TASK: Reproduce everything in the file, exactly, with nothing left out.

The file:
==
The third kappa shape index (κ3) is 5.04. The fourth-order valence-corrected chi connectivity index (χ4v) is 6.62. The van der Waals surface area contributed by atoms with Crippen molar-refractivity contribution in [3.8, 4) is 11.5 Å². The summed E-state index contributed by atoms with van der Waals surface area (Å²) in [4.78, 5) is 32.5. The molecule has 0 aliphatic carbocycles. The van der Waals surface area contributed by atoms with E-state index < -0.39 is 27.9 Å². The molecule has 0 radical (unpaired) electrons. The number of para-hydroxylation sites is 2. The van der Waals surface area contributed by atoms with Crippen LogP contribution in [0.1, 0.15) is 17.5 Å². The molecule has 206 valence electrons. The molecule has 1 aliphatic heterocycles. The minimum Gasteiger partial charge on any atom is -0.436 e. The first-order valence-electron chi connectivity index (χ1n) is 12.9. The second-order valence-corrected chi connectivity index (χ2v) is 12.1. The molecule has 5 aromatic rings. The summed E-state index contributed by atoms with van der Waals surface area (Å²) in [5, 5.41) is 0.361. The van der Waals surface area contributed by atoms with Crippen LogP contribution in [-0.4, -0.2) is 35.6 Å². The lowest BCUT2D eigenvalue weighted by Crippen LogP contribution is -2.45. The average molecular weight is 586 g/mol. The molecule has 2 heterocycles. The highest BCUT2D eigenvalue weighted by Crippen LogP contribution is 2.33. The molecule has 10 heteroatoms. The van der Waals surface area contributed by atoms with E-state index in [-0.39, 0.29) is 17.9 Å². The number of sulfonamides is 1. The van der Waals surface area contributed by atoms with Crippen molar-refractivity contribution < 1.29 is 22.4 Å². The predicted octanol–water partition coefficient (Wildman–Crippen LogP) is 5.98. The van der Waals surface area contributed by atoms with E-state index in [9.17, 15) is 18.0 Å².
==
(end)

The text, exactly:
The third kappa shape index (κ3) is 5.04. The fourth-order valence-corrected chi connectivity index (χ4v) is 6.62. The van der Waals surface area contributed by atoms with Crippen molar-refractivity contribution in [3.8, 4) is 11.5 Å². The summed E-state index contributed by atoms with van der Waals surface area (Å²) in [4.78, 5) is 32.5. The molecule has 0 aliphatic carbocycles. The van der Waals surface area contributed by atoms with E-state index < -0.39 is 27.9 Å². The molecule has 0 radical (unpaired) electrons. The number of para-hydroxylation sites is 2. The van der Waals surface area contributed by atoms with Crippen LogP contribution in [0.1, 0.15) is 17.5 Å². The molecule has 206 valence electrons. The molecule has 1 aliphatic heterocycles. The minimum Gasteiger partial charge on any atom is -0.436 e. The first-order valence-electron chi connectivity index (χ1n) is 12.9. The second-order valence-corrected chi connectivity index (χ2v) is 12.1. The molecule has 5 aromatic rings. The summed E-state index contributed by atoms with van der Waals surface area (Å²) in [5, 5.41) is 0.361. The van der Waals surface area contributed by atoms with Crippen LogP contribution in [-0.4, -0.2) is 35.6 Å². The lowest BCUT2D eigenvalue weighted by Crippen LogP contribution is -2.45. The average molecular weight is 586 g/mol. The molecule has 2 heterocycles. The highest BCUT2D eigenvalue weighted by Crippen LogP contribution is 2.33. The molecule has 10 heteroatoms. The van der Waals surface area contributed by atoms with E-state index in [-0.39, 0.29) is 17.9 Å². The number of sulfonamides is 1. The van der Waals surface area contributed by atoms with Crippen molar-refractivity contribution < 1.29 is 22.4 Å². The predicted octanol–water partition coefficient (Wildman–Crippen LogP) is 5.98. The van der Waals surface area contributed by atoms with E-state index in [9.17, 15) is 18.0 Å².